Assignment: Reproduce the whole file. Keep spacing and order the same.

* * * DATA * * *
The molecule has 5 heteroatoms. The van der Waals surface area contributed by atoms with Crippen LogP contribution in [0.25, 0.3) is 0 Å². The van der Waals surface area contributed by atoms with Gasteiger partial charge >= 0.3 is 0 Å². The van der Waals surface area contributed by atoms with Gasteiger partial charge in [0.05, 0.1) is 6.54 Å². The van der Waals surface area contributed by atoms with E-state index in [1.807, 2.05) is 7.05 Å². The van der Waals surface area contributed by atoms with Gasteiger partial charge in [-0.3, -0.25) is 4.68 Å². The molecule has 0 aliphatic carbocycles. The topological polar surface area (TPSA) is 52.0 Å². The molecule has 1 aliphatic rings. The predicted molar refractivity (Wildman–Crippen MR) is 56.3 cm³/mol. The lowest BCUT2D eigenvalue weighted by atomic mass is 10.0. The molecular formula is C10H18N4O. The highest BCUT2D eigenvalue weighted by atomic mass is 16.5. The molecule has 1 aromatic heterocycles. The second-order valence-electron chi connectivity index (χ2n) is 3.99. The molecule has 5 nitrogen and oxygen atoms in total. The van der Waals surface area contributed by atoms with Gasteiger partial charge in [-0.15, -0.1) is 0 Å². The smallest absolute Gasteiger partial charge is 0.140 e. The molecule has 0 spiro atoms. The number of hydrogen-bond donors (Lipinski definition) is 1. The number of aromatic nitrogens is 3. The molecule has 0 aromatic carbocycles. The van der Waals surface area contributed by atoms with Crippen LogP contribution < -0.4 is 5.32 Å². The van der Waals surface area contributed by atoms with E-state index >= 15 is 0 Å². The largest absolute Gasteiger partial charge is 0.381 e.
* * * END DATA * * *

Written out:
The molecule has 5 heteroatoms. The van der Waals surface area contributed by atoms with Crippen LogP contribution in [0.25, 0.3) is 0 Å². The van der Waals surface area contributed by atoms with Gasteiger partial charge >= 0.3 is 0 Å². The van der Waals surface area contributed by atoms with Gasteiger partial charge in [0.05, 0.1) is 6.54 Å². The van der Waals surface area contributed by atoms with E-state index in [1.807, 2.05) is 7.05 Å². The van der Waals surface area contributed by atoms with Gasteiger partial charge in [-0.3, -0.25) is 4.68 Å². The molecule has 0 aliphatic carbocycles. The topological polar surface area (TPSA) is 52.0 Å². The molecule has 1 aliphatic rings. The predicted molar refractivity (Wildman–Crippen MR) is 56.3 cm³/mol. The lowest BCUT2D eigenvalue weighted by atomic mass is 10.0. The molecular formula is C10H18N4O. The highest BCUT2D eigenvalue weighted by atomic mass is 16.5. The molecule has 1 aromatic heterocycles. The second-order valence-electron chi connectivity index (χ2n) is 3.99. The molecule has 5 nitrogen and oxygen atoms in total. The van der Waals surface area contributed by atoms with Gasteiger partial charge in [-0.15, -0.1) is 0 Å². The smallest absolute Gasteiger partial charge is 0.140 e. The molecule has 0 spiro atoms. The number of hydrogen-bond donors (Lipinski definition) is 1. The number of aromatic nitrogens is 3. The molecule has 0 aromatic carbocycles. The van der Waals surface area contributed by atoms with Crippen LogP contribution < -0.4 is 5.32 Å². The van der Waals surface area contributed by atoms with E-state index >= 15 is 0 Å². The largest absolute Gasteiger partial charge is 0.381 e.